There was a recent Bay News 9 Viewer Center iPoll on 6 August 2007 asking viewers if the construction on Interstate 275 will make a difference as to traffic congestion in the Tampa Bay area when all is said and done. According to a response I posted, I think in the short term the improvements to Interstate 275 should address the traffic congestion issue but in the long run, it is not going to work without the introduction of rail-based mass transit.

Rail based mass transit is desperately needed in the Tampa Bay area for a lot of reasons, and the one chief reason is growth. We have commuters who live out there in the suburbs (like New Tampa, Carrollwood, Lutz and Palm Harbor just to name a few) and work in places such as downtown Tampa or downtown St. Petersburg or even in the Carillon area of northeast St. Petersburg. Why? You can thank unaffordable housing for one thing because most areas close to work are probably out of the price range, thereby having to live so far away and commute a long distance to work daily. We need a rail based mass transit system that will serve the three principal communities of the Tampa Bay area - Tampa, St. Petersburg and Clearwater - supplanted by a system of feeder buses that will run between the smaller communities and the nearest rail station for a seamless commute to and from work. Don't forget the weekends and holidays too!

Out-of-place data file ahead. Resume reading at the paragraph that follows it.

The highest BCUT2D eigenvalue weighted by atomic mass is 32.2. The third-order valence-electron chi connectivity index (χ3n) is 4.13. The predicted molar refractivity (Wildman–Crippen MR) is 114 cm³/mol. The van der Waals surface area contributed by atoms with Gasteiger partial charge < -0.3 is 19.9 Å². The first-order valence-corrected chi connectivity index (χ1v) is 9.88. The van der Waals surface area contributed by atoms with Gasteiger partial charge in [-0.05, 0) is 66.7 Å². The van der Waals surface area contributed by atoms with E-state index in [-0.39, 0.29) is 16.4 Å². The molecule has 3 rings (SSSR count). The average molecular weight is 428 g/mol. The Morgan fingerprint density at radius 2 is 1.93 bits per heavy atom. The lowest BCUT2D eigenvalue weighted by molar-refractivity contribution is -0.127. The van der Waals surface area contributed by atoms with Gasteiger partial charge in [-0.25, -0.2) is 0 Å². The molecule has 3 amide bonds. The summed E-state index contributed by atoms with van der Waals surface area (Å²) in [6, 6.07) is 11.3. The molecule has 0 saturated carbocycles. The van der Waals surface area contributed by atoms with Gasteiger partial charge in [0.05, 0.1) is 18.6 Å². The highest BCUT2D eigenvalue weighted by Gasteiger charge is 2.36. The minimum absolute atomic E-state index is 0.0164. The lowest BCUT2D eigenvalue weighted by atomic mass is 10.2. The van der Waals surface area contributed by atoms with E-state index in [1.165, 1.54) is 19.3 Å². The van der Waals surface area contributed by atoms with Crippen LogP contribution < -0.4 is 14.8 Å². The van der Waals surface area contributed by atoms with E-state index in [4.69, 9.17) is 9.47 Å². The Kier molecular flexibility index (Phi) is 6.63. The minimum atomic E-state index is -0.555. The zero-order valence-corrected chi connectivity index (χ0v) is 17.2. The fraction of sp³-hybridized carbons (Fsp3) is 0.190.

When we get Interstate 275 all said and done as to the proposed reconstruction we as a Tampa Bay area should seriously consider looking at rail based mass transit. The wide medians on the newly reconstructed segments of Interstate 4 and (coming soon) Interstate 275 should allow for the implementation of a rail based mass transit system. On the other hand, I came up with a drawing of what could happen if out transit needs go unchecked and we have to eventually expand Interstate 275 to at least 20 lanes:

After all, Miami/Ft. Lauderdale has rail based mass transit. So does Washington DC and Baltimore. So does Los Angeles. Don't forget, Orlando is getting rail based mass transit soon. But if we Tampa Bay area residents don't do anything about fixing our transit issues after Interstate 275 is reconstructed this is what navigating the Tampa Bay area will be like: New York City without the subway or commuter rail (and imagine the gridlock).

Thursday, August 2, 2007